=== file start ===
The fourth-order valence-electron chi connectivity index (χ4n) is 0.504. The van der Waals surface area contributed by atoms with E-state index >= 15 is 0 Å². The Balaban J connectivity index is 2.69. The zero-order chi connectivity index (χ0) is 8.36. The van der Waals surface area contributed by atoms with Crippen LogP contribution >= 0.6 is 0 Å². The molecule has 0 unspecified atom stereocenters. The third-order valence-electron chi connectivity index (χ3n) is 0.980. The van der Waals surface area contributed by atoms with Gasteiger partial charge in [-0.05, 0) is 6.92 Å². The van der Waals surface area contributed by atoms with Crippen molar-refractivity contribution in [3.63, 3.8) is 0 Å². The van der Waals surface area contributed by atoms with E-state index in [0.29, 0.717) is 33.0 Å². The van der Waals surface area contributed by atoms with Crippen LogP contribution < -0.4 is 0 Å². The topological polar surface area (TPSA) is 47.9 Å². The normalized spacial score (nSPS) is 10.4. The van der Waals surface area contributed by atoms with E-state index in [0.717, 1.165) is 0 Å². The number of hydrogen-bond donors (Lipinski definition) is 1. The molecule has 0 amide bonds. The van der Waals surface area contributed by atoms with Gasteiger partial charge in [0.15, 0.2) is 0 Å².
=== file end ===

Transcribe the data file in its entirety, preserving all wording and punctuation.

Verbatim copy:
The fourth-order valence-electron chi connectivity index (χ4n) is 0.504. The van der Waals surface area contributed by atoms with E-state index >= 15 is 0 Å². The Balaban J connectivity index is 2.69. The zero-order chi connectivity index (χ0) is 8.36. The van der Waals surface area contributed by atoms with Crippen LogP contribution >= 0.6 is 0 Å². The molecule has 0 unspecified atom stereocenters. The third-order valence-electron chi connectivity index (χ3n) is 0.980. The van der Waals surface area contributed by atoms with Gasteiger partial charge in [-0.05, 0) is 6.92 Å². The van der Waals surface area contributed by atoms with Crippen molar-refractivity contribution in [3.63, 3.8) is 0 Å². The van der Waals surface area contributed by atoms with E-state index in [0.29, 0.717) is 33.0 Å². The van der Waals surface area contributed by atoms with Crippen LogP contribution < -0.4 is 0 Å². The topological polar surface area (TPSA) is 47.9 Å². The normalized spacial score (nSPS) is 10.4. The van der Waals surface area contributed by atoms with E-state index in [0.717, 1.165) is 0 Å². The number of hydrogen-bond donors (Lipinski definition) is 1. The molecule has 0 amide bonds. The van der Waals surface area contributed by atoms with Gasteiger partial charge in [0.15, 0.2) is 0 Å².